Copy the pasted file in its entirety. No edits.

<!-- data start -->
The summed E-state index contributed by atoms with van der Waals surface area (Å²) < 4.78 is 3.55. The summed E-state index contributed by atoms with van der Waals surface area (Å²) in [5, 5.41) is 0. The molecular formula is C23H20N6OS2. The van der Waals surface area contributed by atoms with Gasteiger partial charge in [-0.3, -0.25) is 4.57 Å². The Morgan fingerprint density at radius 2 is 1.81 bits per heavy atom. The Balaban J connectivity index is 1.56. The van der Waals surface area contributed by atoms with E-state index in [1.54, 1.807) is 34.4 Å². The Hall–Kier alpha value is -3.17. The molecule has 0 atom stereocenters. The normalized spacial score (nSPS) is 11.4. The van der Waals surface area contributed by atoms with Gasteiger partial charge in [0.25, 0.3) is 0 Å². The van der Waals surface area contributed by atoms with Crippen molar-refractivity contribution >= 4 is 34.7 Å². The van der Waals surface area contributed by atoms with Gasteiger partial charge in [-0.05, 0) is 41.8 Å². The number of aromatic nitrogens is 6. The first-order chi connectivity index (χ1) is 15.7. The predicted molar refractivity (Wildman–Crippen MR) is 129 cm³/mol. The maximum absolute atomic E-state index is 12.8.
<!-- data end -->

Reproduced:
The summed E-state index contributed by atoms with van der Waals surface area (Å²) < 4.78 is 3.55. The summed E-state index contributed by atoms with van der Waals surface area (Å²) in [5, 5.41) is 0. The molecular formula is C23H20N6OS2. The van der Waals surface area contributed by atoms with Gasteiger partial charge in [-0.3, -0.25) is 4.57 Å². The Morgan fingerprint density at radius 2 is 1.81 bits per heavy atom. The Balaban J connectivity index is 1.56. The van der Waals surface area contributed by atoms with E-state index in [1.54, 1.807) is 34.4 Å². The Hall–Kier alpha value is -3.17. The molecule has 0 atom stereocenters. The normalized spacial score (nSPS) is 11.4. The van der Waals surface area contributed by atoms with Gasteiger partial charge in [0.25, 0.3) is 0 Å². The van der Waals surface area contributed by atoms with Crippen molar-refractivity contribution >= 4 is 34.7 Å². The van der Waals surface area contributed by atoms with Gasteiger partial charge in [-0.05, 0) is 41.8 Å². The number of aromatic nitrogens is 6. The first-order chi connectivity index (χ1) is 15.7. The predicted molar refractivity (Wildman–Crippen MR) is 129 cm³/mol. The maximum absolute atomic E-state index is 12.8.